Importance of the Elliott Wave Theory
In the last part of this series, we provided an overview of the Elliott Wave Theory. In this part of the series, we’ll discuss the psychology behind the Elliott Wave Theory’s two phases—the impulse phase and the corrective phase.
The above chart shows the entry and exit signal for Home Depot’s (HD) stock. It used the Elliott Wave Theory.
In the impulsive phase, wave 1 forms at the beginning of an uptrend. In this phase, the stock price rises due to psychological factors—like investors expecting a change in trend or hedge funds buying at market bottoms. The fundamental news is negative during this period. All stock market forecasts are negative. This negative sentiment causes the stock price to fall. This forms wave 2.
Wave 2 doesn’t fall below the beginning of wave 1. Wave 3 forms when stock market news is positive and the trend rises. In wave 4, stock prices fall due to profit booking. Wave 5 is formed when stock news is positive and investor optimism is high.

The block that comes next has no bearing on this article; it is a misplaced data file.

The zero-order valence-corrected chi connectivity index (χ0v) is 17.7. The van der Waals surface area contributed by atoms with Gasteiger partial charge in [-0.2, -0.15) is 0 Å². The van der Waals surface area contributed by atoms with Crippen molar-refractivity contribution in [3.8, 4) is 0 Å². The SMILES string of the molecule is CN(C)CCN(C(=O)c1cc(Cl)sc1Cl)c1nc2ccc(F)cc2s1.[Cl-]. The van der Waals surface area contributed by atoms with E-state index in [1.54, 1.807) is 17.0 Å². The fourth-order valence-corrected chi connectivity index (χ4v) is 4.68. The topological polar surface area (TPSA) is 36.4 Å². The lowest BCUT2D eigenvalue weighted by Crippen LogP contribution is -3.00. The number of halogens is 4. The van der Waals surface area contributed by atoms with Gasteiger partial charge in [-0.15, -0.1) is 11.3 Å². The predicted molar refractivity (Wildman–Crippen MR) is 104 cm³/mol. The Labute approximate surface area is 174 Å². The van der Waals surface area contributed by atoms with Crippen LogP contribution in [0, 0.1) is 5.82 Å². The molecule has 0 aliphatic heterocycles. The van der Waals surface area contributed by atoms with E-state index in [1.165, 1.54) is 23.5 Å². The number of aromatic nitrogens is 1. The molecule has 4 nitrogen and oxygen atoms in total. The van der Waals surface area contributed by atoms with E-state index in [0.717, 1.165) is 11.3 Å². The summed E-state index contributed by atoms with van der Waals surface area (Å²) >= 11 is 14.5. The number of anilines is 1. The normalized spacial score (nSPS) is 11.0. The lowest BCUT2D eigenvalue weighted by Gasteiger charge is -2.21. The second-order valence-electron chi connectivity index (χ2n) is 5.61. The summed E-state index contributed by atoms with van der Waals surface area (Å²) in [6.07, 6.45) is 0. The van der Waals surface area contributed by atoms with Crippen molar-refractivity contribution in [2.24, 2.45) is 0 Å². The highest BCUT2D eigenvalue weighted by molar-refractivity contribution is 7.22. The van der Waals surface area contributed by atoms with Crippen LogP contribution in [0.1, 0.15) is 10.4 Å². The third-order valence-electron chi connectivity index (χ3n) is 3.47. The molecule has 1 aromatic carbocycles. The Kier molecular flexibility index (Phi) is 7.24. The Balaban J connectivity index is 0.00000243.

In the beginning of the corrective phase, it’s difficult to predict that the market trend has stopped. The stock price starts dropping due to correction. This phase is called wave A. In wave B, the stock price increases on the anticipation that the long uptrend is still there. Wave C is formed when stock market news is negative and a downtrend is confirmed.
The Elliott Wave Theory is used to identify the trend direction. It’s also used to identify entry and exit points for investing in stock markets.
Applying technical analysis concepts
The technical analysis concepts can be applied to stocks like Ford Motors (F), General Motors (GM), Tesla Motors (TSLA), and Goodyear Tire (GT). These companies are all major parts of exchange-traded funds (or ETFs) like the Consumer Discretionary Select Sector SPDR Fund (XLY).